In recent weeks, members of the Australian film and television industry have been up in arms at the possibility of Australia's cultural industry being undermined by current free trade agreements with the US...
Serial alienation in the modern city: a discussion of the multiple "lost objects" of mourning in Tsai Ming-liang's recent short film, ranging from bygone eras of Chinese and Taiwanese cinema to Tsai's own previous features.
In this conversational yet rigorous interview, Dworkin discusses the techniques and overall experience of working on Love and Diane, a landmark in contemporary documentary that, in the tradition of Wiseman, reveals the workings of social structures from the point of view of human experience.
An overview of the work of filmmaker John Smith, and an appreciation of its humble, earthly qualities, its fine-tuned probing of the "local" world, the artist's relationship to this world and the film form itself.
A personal reflection on how one relates to and remembers cinema, Le Cain re-discovers the early MGM Tarzan movies, finding therein a complex interplay of social values and an innocence not found in contemporary cinema.
Arguing against the proposition that television should be more like film, Nochimson shows how TV's The Sopranos transforms gangster film conventions through serial narrative patterning unique to the medium.
One of the least-discussed films by this often-elusive master, Hurlevent has recently been released on DVD. In this rare English-language interview, Rivette talks about the challenges he faced in planning and shooting his own version of Emily Bronte's novel – with some sidelights on his most recent project.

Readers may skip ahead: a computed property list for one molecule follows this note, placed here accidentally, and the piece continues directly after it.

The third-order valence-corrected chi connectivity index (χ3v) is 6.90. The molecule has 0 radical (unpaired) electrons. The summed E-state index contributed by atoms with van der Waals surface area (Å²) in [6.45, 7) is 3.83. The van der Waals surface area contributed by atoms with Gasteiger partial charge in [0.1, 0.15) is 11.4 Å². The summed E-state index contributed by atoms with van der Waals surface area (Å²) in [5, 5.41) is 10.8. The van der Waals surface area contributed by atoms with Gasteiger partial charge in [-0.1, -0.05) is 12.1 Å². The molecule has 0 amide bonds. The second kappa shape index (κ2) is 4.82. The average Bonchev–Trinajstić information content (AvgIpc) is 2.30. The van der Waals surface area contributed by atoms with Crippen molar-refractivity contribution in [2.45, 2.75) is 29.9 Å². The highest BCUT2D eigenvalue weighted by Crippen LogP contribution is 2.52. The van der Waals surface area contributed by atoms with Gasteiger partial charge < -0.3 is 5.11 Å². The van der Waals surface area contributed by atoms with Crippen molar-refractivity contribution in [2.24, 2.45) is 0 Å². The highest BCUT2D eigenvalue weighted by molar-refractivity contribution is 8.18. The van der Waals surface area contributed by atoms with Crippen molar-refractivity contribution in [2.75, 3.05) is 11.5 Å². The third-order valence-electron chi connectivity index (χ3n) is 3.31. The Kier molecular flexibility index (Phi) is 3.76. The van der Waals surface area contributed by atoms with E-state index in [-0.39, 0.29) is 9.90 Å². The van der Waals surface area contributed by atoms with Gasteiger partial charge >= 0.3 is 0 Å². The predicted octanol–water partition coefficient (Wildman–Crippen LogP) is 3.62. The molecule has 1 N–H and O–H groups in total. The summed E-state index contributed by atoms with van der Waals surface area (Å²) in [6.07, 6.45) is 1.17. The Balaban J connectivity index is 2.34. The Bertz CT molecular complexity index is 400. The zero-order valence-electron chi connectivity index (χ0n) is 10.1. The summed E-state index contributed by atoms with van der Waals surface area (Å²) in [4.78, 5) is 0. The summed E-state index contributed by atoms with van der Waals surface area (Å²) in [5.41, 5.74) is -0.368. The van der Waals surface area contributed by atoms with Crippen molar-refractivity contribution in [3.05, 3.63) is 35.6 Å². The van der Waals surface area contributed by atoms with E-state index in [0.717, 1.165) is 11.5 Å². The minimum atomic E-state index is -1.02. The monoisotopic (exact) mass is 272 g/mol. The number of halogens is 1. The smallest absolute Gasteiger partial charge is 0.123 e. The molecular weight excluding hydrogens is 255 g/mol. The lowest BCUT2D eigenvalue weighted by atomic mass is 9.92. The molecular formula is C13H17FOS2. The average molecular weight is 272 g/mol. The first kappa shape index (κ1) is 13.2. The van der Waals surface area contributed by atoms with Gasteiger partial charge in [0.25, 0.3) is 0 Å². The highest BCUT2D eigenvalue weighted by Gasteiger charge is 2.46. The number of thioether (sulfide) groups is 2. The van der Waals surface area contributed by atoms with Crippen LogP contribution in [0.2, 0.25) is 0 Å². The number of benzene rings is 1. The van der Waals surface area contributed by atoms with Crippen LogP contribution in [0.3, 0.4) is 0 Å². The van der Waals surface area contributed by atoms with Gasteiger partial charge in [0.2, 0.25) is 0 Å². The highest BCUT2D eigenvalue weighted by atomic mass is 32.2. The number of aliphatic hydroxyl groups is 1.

Revisionist history in action, this essay calls into question prevailing perceptions of pre-Code and Code Hollywood cinema, arguing for a more accurate and considered understanding of how the entertainment industry worked in the '30s and how it was influenced by a variety of factors.
Back from the dead? Despite prophecies of doom, the Hong Kong film industry is now stronger than ever, with horror films a speciality. Hendrix provides all the gory details in this blow-by-blow account.
Kiarostami's government-sponsored educational shorts have gained attention thanks to his later, acclaimed features; pointing to their example, Knox argues that some of the most rewarding cinema lies far outside the world of officially recognised "art".
As several critics have noted, the films of Abbas Kiarostami are characterised by a complex interplay between documentary and fiction. This in-depth essay seeks a fuller understanding of this interplay through an analysis of how space and place are articulated in three of his films.